Xie also presents us with “Order (The Red Guards), 1999,” a piece that has 33 projecting squares—most red and appearing to float in front of a long stretch of wall. Its dominant feature is a drawing on a huge scroll-like roll of paper that spills onto the gallery floor, illustrating a trashed library-of-sorts. “Order” is blatantly symbolic, and like Xie’s other installations, it doesn’t necessarily evoke strong responses to censorship or other forms of suppression per se. Rather, it addresses how we communicate and interpret ideas within a particular cultural context.
Xie’s “Untitled (Being and Nothingness No.1)” from 2007 is part of another group of images, this time a six-part grid with two adjacent same-size canvases. Here, Xie has painted books adrift in space, their covers somewhat visible—works by Nietzsche, Laozi (Lao Tzu?), Marx, Sartre, and others. That the titles selected are significant philosophical literature is clear. What’s not so clear is why the artist has chosen to break apart what reads so strongly as a single image—books painted orange, luminous within darkness and suggesting both intellectual intensity and physical flammability. Of course, division into rectangles could signify limitations imposed on free thinking or the incompatibility of certain ideologies, as with “Flags and Banners,” Xie makes no attempt to veil the symbolic.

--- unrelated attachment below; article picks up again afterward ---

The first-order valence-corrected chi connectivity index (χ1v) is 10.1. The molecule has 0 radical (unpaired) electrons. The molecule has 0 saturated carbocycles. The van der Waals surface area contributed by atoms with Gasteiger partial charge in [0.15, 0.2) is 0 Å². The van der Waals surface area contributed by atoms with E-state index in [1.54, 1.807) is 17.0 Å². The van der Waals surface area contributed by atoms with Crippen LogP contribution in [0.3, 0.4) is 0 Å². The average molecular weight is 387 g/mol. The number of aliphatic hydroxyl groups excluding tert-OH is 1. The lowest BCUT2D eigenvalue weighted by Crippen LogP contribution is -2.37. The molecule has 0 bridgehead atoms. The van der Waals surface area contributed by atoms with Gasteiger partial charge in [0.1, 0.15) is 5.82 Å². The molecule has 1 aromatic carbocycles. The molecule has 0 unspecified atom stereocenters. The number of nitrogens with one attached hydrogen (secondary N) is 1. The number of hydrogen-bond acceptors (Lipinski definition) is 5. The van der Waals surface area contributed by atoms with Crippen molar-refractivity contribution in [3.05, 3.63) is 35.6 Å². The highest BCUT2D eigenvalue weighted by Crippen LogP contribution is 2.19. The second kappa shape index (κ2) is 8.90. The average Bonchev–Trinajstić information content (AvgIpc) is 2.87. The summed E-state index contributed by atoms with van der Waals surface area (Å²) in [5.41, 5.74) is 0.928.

Numerous paintings and ink-on-rice paper drawings from Xie’s Theatre of Power Series (@1995 - 2008) are on display, as well. Among other things, the series depicts Chinese leaders at the U.N., Dick Cheney, Donald Rumsfeld, and an entire passel of power suits in Xie’s “November 5th, 2004 (Bush Cabinet, 2nd Term).” However, Xie’s presumed attempt to render recognizable figures as frightening falls flat, the politicians appearing rather soft and neutral (and if Cheney can’t be made to look menacing, something is indeed wrong).